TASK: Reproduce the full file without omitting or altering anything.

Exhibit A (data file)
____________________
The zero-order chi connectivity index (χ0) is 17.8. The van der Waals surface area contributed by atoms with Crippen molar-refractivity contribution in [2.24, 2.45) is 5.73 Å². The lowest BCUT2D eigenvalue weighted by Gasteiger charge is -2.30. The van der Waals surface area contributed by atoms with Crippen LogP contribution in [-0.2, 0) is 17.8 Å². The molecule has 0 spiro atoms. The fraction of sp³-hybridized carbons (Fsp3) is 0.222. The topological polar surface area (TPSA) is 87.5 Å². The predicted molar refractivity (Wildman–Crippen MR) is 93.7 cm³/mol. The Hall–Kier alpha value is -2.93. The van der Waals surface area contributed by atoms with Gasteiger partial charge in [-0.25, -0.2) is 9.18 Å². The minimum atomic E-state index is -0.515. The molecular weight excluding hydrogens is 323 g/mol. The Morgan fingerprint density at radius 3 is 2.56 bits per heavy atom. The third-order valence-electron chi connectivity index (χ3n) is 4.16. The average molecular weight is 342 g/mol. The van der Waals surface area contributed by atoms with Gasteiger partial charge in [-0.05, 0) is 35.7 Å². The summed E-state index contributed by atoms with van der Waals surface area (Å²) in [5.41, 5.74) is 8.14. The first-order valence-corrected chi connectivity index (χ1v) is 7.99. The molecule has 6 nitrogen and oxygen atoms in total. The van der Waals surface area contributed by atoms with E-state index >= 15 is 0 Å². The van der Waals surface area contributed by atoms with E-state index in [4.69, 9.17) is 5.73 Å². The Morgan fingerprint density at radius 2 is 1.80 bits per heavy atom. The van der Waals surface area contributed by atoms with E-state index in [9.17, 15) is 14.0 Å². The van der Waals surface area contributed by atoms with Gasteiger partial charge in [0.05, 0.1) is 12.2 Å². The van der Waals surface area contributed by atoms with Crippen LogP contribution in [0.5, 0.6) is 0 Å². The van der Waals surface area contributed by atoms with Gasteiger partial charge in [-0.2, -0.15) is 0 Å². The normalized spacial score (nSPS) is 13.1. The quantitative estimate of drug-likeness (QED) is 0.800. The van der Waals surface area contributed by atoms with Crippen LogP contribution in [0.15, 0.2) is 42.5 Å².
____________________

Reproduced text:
The zero-order chi connectivity index (χ0) is 17.8. The van der Waals surface area contributed by atoms with Crippen molar-refractivity contribution in [2.24, 2.45) is 5.73 Å². The lowest BCUT2D eigenvalue weighted by Gasteiger charge is -2.30. The van der Waals surface area contributed by atoms with Crippen LogP contribution in [-0.2, 0) is 17.8 Å². The molecule has 0 spiro atoms. The fraction of sp³-hybridized carbons (Fsp3) is 0.222. The topological polar surface area (TPSA) is 87.5 Å². The predicted molar refractivity (Wildman–Crippen MR) is 93.7 cm³/mol. The Hall–Kier alpha value is -2.93. The van der Waals surface area contributed by atoms with Gasteiger partial charge in [-0.25, -0.2) is 9.18 Å². The minimum atomic E-state index is -0.515. The molecular weight excluding hydrogens is 323 g/mol. The Morgan fingerprint density at radius 3 is 2.56 bits per heavy atom. The third-order valence-electron chi connectivity index (χ3n) is 4.16. The average molecular weight is 342 g/mol. The van der Waals surface area contributed by atoms with Gasteiger partial charge in [-0.05, 0) is 35.7 Å². The summed E-state index contributed by atoms with van der Waals surface area (Å²) in [5.41, 5.74) is 8.14. The first-order valence-corrected chi connectivity index (χ1v) is 7.99. The molecule has 6 nitrogen and oxygen atoms in total. The van der Waals surface area contributed by atoms with E-state index >= 15 is 0 Å². The van der Waals surface area contributed by atoms with E-state index in [4.69, 9.17) is 5.73 Å². The Morgan fingerprint density at radius 2 is 1.80 bits per heavy atom. The van der Waals surface area contributed by atoms with E-state index in [9.17, 15) is 14.0 Å². The van der Waals surface area contributed by atoms with Gasteiger partial charge in [0.05, 0.1) is 12.2 Å². The van der Waals surface area contributed by atoms with Crippen LogP contribution in [0.5, 0.6) is 0 Å². The van der Waals surface area contributed by atoms with Gasteiger partial charge in [-0.2, -0.15) is 0 Å². The normalized spacial score (nSPS) is 13.1. The quantitative estimate of drug-likeness (QED) is 0.800. The van der Waals surface area contributed by atoms with Crippen LogP contribution in [0.15, 0.2) is 42.5 Å².